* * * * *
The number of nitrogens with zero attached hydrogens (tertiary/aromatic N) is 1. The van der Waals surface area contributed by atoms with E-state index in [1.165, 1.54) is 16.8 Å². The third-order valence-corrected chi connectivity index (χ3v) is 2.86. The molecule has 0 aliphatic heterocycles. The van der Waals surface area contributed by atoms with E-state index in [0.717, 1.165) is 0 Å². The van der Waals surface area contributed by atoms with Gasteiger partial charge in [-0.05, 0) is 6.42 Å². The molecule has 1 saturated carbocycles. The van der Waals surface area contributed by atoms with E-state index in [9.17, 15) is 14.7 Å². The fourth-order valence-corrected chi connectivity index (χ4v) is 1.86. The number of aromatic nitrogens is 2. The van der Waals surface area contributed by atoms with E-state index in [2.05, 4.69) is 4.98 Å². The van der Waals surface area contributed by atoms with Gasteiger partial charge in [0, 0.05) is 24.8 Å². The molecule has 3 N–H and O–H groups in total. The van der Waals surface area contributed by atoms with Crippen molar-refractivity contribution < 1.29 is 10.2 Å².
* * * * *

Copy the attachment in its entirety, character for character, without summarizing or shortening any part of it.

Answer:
The number of nitrogens with zero attached hydrogens (tertiary/aromatic N) is 1. The van der Waals surface area contributed by atoms with E-state index in [1.165, 1.54) is 16.8 Å². The third-order valence-corrected chi connectivity index (χ3v) is 2.86. The molecule has 0 aliphatic heterocycles. The van der Waals surface area contributed by atoms with E-state index in [0.717, 1.165) is 0 Å². The van der Waals surface area contributed by atoms with Gasteiger partial charge in [-0.05, 0) is 6.42 Å². The molecule has 1 saturated carbocycles. The van der Waals surface area contributed by atoms with E-state index in [9.17, 15) is 14.7 Å². The fourth-order valence-corrected chi connectivity index (χ4v) is 1.86. The number of aromatic nitrogens is 2. The van der Waals surface area contributed by atoms with E-state index in [2.05, 4.69) is 4.98 Å². The van der Waals surface area contributed by atoms with Gasteiger partial charge in [0, 0.05) is 24.8 Å². The molecule has 3 N–H and O–H groups in total. The van der Waals surface area contributed by atoms with Crippen molar-refractivity contribution < 1.29 is 10.2 Å².